Designing light scoops

Aug. 22, 2013
The Lighting Research Center at Rensselaer Polytechnic Institute in Troy, N.Y., provides a guide for designing light scoops, a type of skylight that helps bring daylight inside a building.

The Lighting Research Center at Rensselaer Polytechnic Institute in Troy, N.Y., has put together a guide for designing light scoops, a type of south-facing skylight developed by the center that uses tilted panels of transparent glass to bring daylight into an interior space.

The center says many conventional horizontal skylights provide too much sun on days that are warm and bright, and too little sun on days that are cold and dark. Light scoops balance the fluctuations in light level and temperature by providing less light in summer and more light in winter, while accounting for the pattern of the sun as it travels across the sky.

The guide shows how to design light scoops to meet target light levels and includes a performance comparison of light scoops compared with conventional skylights. Light scoops and daylight harvesting controls enable schools and other facilities to turn off or dim electric lights when adequate daylight is available.

“Light scoops allow direct sunlight penetration into a space,” the guide says. “This is most appropriate in spaces such as lobbies, shopping malls and airports, where occupants briefly move through the space.”

Among the recommendations in the guide:

  • Light scoops in the Northern Hemisphere must face south. The light scoops must be custom-designed for each site, in collaboration with architects and engineers.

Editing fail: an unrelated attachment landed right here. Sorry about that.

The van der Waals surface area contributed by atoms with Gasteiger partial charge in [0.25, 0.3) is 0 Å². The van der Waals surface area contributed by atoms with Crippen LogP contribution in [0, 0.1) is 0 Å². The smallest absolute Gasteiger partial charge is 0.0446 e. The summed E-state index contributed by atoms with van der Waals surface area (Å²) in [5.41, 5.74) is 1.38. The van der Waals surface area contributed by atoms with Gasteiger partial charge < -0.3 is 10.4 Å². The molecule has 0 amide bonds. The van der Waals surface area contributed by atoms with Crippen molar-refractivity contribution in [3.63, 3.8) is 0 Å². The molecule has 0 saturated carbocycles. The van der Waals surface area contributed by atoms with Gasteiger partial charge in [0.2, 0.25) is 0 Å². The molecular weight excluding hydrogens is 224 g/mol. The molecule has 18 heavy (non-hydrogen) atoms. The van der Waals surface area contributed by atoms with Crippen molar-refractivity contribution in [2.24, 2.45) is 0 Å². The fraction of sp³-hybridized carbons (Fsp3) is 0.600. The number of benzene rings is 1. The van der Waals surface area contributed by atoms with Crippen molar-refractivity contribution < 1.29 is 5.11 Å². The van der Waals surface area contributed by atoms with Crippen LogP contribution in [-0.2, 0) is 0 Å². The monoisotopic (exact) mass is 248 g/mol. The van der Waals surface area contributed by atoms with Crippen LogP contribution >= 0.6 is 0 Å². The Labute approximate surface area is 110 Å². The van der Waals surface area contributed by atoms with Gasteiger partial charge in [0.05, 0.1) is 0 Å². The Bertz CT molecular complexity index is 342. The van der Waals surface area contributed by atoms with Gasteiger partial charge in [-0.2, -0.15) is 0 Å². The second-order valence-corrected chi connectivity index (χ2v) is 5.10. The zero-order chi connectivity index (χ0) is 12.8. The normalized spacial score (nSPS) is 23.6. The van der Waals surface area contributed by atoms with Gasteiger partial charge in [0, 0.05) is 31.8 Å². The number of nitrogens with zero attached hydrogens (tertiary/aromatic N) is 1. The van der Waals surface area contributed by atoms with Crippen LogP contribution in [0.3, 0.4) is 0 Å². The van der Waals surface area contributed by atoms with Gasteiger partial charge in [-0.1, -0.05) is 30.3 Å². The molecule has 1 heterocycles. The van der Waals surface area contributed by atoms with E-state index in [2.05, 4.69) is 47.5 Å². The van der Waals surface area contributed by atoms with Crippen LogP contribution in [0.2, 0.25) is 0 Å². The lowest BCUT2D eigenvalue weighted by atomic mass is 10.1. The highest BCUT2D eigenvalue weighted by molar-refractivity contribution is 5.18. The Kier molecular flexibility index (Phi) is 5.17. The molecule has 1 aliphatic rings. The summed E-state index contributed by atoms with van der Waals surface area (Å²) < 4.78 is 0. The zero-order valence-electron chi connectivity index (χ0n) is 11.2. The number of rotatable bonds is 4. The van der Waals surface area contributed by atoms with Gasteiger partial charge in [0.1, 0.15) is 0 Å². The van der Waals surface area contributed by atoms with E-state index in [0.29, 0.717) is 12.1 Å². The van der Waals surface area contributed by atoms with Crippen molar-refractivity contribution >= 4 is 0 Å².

• In areas with northern latitudes of 42 degrees to 50 degrees, planners choosing the angle of the glazing in light scoops should look at both 45-degree and 60-degree angles. In other latitudes, a different angle may be better.
  • The glazing area of light scoops should be designed to meet the target light levels under average conditions. *The height of the well of a light scoop should be minimized to reduce inter-reflection, absorption and cost.
  • To prevent sunlight from penetrating into spaces where it is not wanted, planners can add baffles or a well to change the angle between the glazing and the bottom of the light scoop.
  • Glazing with high visible-transmittance should be used in light scoops to reduce the amount of glazing required. To reduce solar heat gain, use glazing with a light-to-solar gain ratio of 1.0 or higher.
  • Use light-colored finishes for light scoop interiors and roof membrane to increase the efficiency of the light scoop.

To read or download the Lighting Research Center's four-page design guide, click here.

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